Iceland's relatively liberal trading policy was strengthened by accession to the European Economic Area in 1994 and by the World Trade Organization (WTO) Uruguay Round agreement, which also brought significantly improved market access for Iceland's exports, particularly seafood products. The agricultural sector, however, remains heavily subsidized and protected. Iceland became a full member of the European Free Trade Association in 1970 and entered into a free trade agreement with the European Community in 1973. Under the European Economic Area agreement, which took effect January 1, 1994, there is basically free cross-border movement of capital, labor, goods, and services between Iceland, EU, and EEA countries. However, following the financial turmoil in fall 2008, movements of capital to and from Iceland were restricted by the Rules on Foreign Exchange issued by the Central Bank. These rules are intended to be temporary measures to strengthen and stabilize the exchange rate of the Icelandic krona. In November 2009, the Central Bank implemented the first step of its strategy to lift the restrictions, permitting the inflow of foreign currency for new investments and the outflow of capital converted to foreign currencies from such investments. Subsequent phases will be introduced as conditions allow, but the Central Bank of Iceland has been acquiring ISK-denominated assets held by foreign entities in order to make it easier to lift capital controls. In September 2011, parliament enacted legislation to extend the use of capital controls until the end of 2013.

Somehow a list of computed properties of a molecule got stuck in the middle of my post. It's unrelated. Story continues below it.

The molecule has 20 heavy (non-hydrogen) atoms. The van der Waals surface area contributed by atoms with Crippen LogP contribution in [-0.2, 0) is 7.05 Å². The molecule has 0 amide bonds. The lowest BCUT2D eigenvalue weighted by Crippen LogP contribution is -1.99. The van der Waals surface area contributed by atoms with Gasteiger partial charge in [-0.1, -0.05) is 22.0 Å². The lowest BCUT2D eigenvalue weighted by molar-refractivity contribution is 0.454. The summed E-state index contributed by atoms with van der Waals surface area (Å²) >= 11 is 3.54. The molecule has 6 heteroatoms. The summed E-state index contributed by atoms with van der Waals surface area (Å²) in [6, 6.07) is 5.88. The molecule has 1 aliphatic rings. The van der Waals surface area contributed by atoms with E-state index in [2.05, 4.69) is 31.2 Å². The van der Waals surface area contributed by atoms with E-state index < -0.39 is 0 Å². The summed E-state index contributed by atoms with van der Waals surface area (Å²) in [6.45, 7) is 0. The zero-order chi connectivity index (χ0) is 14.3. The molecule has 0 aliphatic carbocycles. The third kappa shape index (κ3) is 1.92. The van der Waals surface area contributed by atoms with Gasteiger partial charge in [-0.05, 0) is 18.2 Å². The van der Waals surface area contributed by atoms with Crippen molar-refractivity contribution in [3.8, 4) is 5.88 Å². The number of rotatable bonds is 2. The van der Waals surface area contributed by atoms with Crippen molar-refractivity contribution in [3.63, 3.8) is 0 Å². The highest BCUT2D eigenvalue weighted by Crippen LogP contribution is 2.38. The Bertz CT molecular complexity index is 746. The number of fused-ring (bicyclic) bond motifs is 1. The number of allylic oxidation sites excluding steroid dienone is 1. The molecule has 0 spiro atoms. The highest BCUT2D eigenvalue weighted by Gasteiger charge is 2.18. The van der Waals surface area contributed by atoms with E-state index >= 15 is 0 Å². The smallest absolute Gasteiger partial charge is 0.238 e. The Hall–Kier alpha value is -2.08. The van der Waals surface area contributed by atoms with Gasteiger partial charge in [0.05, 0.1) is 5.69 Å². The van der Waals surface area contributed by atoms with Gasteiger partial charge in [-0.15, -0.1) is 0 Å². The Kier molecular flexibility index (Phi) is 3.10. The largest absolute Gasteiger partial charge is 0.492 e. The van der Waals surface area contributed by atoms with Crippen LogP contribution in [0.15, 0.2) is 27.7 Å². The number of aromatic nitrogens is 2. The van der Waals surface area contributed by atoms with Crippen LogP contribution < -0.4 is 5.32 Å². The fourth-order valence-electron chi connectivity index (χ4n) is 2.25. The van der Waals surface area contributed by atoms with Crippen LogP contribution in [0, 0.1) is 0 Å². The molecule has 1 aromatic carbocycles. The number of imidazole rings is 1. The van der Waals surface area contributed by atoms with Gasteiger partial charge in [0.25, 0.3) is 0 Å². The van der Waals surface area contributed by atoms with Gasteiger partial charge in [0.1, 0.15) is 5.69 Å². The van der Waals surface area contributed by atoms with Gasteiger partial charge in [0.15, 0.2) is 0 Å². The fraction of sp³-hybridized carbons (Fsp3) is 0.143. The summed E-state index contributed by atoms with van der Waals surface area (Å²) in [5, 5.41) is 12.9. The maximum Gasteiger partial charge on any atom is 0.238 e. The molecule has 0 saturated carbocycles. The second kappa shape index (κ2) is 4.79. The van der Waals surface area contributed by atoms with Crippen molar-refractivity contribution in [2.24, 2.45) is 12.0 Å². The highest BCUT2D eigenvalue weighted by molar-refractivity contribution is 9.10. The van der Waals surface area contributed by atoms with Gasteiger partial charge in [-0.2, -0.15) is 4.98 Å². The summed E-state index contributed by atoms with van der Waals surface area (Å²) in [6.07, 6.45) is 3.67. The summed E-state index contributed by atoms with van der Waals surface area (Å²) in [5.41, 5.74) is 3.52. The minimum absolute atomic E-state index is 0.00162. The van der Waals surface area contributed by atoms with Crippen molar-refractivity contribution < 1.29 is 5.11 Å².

Iceland has no railroads. Organized road building began around 1900 and has greatly expanded in the past decade. The current national road system connects most of the population centers along the coastal areas and consists of about 13,000 kilometers (8,125 mi.) of roads, of which about 4,800 kilometers (2,982 mi.) are paved. Regular air and sea service connect Reykjavik with the other main population centers.
Iceland began accession negotiations with the EU in July 2010; however, public support has dropped substantially because of concern about losing control over fishing resources and in reaction to measures taken by Brussels during the ongoing Eurozone crisis.
GDP: (Purchasing Power Parity): $12.33 billion (2011 est.)
GDP: (Official Exchange Rate): $14.1 billion (2011 est.)
GDP- per capita (PPP): $38,000 (2011 est.)
GDP- composition by sector:
services: 69.8% (2011 est.)
Industries: fish processing; aluminum smelting, ferrosilicon production; geothermal power, hydropower, tourism
Currency: Icelandic kronur (ISK)
Image by Andreas Tille